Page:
Business & Policy
Global wheat production and fertilizer use
By Steve Phillips and Rob Norton
Global production of the major cereal crops of wheat, corn, and rice is 647 million tonnes (M t), 814 M t, and 441 M t, respectively (FAOStat, 2012). However, a large proportion of the corn crop is used for feed and fuel, while 93 percent of rice is consumed in the country where it is produced. Wheat is one of the most important food crops in the world, providing 20 percent of humanity’s dietary energy supply and serving as the main source of protein in developing nations. There was around 135 M t traded annually from 2006 to 2010, 71 percent of which was sourced from the United States, France, Canada, Australia, Russia and Argentina.
The demand for wheat follows rapidly growing populations and is expected to increase by 60 percent in the third world by 2050. Over the past 20 years, the average growth in wheat production has been around 1.0 percent per year (Figure 1), but that is considerably less than the 3.3 percent annual increase between 1960 and 1990, the time of the Green Revolution. This production increase has come from a constant production area of around 215 M ha. So production increases have been largely due to higher grain yields (Figure 1). To satisfy the growing demand for wheat, annual production increases need to be closer to the rates observed following the Green Revolution (Figure 1). While some of this increase in production will be achieved using improved genetics, the rest will need to come from better agronomic practices, so that the gap between potential and actual yields becomes smaller.
Historical production (1961 to 2010)
Since the period 1961-65, annual global wheat production increased 2.6-fold until 2010. From 1961 to 1980, the Soviet Union produced around 24 percent of the global wheat supply averaging just over 80 M t per year (Figure 2). The United States was the second largest wheat producer during that period, averaging 13 percent world production share (44 M t per year). In the 1980s, China gained, and has continued to hold, the greatest share of world wheat production, averaging 112 M t from 2006 to 2010 (Figure 2). Other significant increases in production share over the last half century occurred in India and Pakistan, while the dissolution of the Soviet Union still left Russia as the largest wheat producer among the former Soviet Union countries. The greatest single-country decreases occurred in North America with the United States and Canada shares dropping 32 percent and 38 percent, respectively (Figure 2). Out of 123 wheat-producing countries, approximately 70 percent of world wheat production is currently located in the top 10 countries represented in Figure 2 and 85 percent is in the top 20 countries.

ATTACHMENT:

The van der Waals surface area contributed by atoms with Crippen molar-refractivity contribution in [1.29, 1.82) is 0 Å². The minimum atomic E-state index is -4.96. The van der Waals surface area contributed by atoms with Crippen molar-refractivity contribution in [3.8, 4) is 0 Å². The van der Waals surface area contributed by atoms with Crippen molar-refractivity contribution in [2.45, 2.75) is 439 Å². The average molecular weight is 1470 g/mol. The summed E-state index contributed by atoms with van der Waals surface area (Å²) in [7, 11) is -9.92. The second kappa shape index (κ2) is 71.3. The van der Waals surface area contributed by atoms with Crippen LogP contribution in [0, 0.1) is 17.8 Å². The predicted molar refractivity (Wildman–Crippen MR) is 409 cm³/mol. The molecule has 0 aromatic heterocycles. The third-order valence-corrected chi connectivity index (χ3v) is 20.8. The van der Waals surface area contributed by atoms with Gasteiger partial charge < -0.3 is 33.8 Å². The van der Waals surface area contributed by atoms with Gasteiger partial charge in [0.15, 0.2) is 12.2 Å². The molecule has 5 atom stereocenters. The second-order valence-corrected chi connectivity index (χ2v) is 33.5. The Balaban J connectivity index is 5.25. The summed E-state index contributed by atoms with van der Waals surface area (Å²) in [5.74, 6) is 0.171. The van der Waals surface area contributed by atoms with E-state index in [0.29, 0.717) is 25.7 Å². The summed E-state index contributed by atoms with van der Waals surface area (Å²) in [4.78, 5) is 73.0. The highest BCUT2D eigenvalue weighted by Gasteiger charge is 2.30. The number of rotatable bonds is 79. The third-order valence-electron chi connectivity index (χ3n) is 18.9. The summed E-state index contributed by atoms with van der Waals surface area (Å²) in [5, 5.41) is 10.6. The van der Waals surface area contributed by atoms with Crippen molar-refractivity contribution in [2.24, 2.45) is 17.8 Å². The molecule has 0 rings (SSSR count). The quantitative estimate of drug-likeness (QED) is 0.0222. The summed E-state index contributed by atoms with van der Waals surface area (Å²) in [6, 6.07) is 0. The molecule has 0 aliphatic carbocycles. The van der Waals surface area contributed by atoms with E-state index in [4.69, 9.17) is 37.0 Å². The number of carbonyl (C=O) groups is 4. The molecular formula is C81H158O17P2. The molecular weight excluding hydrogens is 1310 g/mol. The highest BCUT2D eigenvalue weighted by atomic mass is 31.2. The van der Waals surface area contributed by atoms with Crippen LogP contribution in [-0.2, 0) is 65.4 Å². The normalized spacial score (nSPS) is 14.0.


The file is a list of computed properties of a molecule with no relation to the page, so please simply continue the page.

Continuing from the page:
The top 10 wheat-producing countries also contain nearly 70 percent of the wheat area (144 M ha) in the world. This percentage has been consistent since the end of the USSR in the early 1990s. Since 1995, wheat area has increased most in Russia (2.7 M ha), Australia (1.6 M ha), and India (1.2 M ha) although there can be quite large changes in area planted between years due to seasonal and financial conditions. The increase in total wheat area in Russia since 1996 corresponds to an increase in the percentage of total crop area planted to wheat over the same time period, suggesting this increase is likely a result of wheat substituting for other crops. Australia also shows a slight increase in the percentage of crop area in wheat. Total crop area there increased by 2.2 M ha between 1996 and 2010, mainly as land that was previously either in permanent pasture or in rotation with crops brought into wheat production, with a consequent significant decline in sheep numbers. The additional 1.2 M ha of wheat in India is also likely a result of new land being cropped, as the percentage of total crop area allocated to wheat has not changed in the past 15 years. Germany added 400,000 ha of wheat over the past 15 years, which is small relative to total wheat area, but represents a 15 percent increase in wheat area in the country.
The largest decreases in wheat area during the same time period occurred in China (-5.1 M ha), United States (-3.3 M ha), Canada (-1.9 M ha) and Turkey (-1.2 M ha) (Figure 3). China, United States and Canada all had corresponding drops in wheat area percentages indicating crop shifts, while in Turkey the percentage of total crop area growing wheat did not change, reflecting a reduction in total crop area.
These changes in wheat area can explain, at least in part, the increases observed in overall production in India, Russia and Germany, and the decreases seen in the United States and Canada.